3. RSI checklist from Univ Hospital of South Manchester: from Dr. Amy Walsh (@docamyewalsh) via Dr. Simon Carley (@EMManchester)
  4. Resuscitation Checklist: from Javier Benitez (@jvrbntz)
  5. Polarity Management book – describe’s tension in creating checklists revolves around the management of centralized versus decentralized quality forces – suggested by Felix (@felixankel) to Dr. Amy Walsh (@docamyewalsh)
  6. From an Australian ED doc via our Comments Section
  7. Procedural Sedation Checklist from EMUpdates by Reuben Strayer (@emupdates)- from Dr. Brent Thoma (@BoringEM)  

Have more to say on this topic?  Have other links to share? Drop us a line in the comments section!

Also, join us next month (September) for the ALiEM book club on the infamous masterpiece ‘House of God’ by Dr. Samuel Shem.

Peer reviewed by Nikita Joshi, MD and Michelle Lin, MD

Teresa Chan, MD
ALiEM Associate Editor
Emergency Physician, Hamilton
Assistant Professor, McMaster University
Ontario, Canada + Teresa Chan
  • Phillip Andrus

    Teresa the PSA checklist from emupdates is by Reuben Strayer @emupdates

    • TChanMD

      Thank-you my friend. Dr. Brent Thoma suggested the link though. I will clarify that.

  • Adam Hill

    Teresa, I agree checklists are important and I agree with almost all the points made above. But I’m not so sure checklists are fully integrated into EM. That they are not was the whole point of Guwande’s book.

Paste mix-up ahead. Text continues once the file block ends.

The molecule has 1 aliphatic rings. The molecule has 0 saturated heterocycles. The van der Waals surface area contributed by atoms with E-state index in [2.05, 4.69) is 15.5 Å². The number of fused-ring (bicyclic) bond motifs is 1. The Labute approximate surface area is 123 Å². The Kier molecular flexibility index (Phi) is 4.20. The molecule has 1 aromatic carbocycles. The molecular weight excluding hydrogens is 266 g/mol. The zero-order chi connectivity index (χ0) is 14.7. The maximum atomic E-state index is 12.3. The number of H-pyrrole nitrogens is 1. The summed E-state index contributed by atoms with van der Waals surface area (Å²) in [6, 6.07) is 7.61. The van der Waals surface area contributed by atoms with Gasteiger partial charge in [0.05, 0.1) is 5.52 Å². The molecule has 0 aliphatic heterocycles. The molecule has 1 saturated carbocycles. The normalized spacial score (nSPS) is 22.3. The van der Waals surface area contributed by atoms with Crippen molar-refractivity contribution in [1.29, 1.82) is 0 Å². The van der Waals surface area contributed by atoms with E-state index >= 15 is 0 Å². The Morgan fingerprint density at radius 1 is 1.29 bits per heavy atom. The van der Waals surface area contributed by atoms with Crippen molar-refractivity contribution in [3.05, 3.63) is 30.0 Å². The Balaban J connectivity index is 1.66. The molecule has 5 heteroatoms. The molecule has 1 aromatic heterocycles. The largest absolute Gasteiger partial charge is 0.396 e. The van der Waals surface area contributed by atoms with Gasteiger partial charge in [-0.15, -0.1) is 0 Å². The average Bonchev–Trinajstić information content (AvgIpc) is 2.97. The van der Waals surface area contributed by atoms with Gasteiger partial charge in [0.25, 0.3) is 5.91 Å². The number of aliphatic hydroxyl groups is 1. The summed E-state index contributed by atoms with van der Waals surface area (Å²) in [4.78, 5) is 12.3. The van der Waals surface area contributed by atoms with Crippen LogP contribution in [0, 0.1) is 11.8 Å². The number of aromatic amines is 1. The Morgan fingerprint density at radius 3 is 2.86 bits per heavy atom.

It’s true some checklists are integrated and apparent (before procedural sedation, PERC rule, etc), but the ones in our heads are highly variable and inconsistently deployed… they need to be used far more overtly I think. Pilots use checklists extensively, every day, for both the critical and the mundane. In my mind we have a long way to go to close the gap between medicine and aviation.

    Some examples of errors I’ve seen that might have been avoided with the use of a checklist:

    – My department chair presented a case at M&M of a headache diagnosis he missed… it was acute glaucoma.

    – A colleague repeatedly shocked a wide complex tachycardia, which he mistook for VT, when the rhythm was actually sinus tach in the setting of cocaine toxicity.

    – A patient was all draped up for a central line, the MD gowned with needle in hand, only then realizing the initial Chlorhexadine skin prep had been omitted.

    – An ETT was placed in the esophagus simply because the stylet was left out.

    And I suspect if you handed 100 EP’s an EKG from a syncope case and asked us to pick up a critical abnormality, more of us would find it when prompted to look for specific findings with a written checklist than when working with ones in our own heads.

    The big question in my mind is exactly HOW to make the checklist leap? I’ve created many checklists, but they are in various formats and I have certainly not deployed them fully. How much of this is my own limitations and how much of this reflects progress to be made in the house of medicine at large isn’t clear to me.

    Kudos for an overall nice discussion above!

    Adam Hill, MD

    Denver, CO

    • njoshi8

      Thats fantastic that you have started to create checklist and store them in your dropbox. I am sure with the use of social media that we can spread them around, and perhaps even “validate” them with all the FOAM users trying them out. Great start!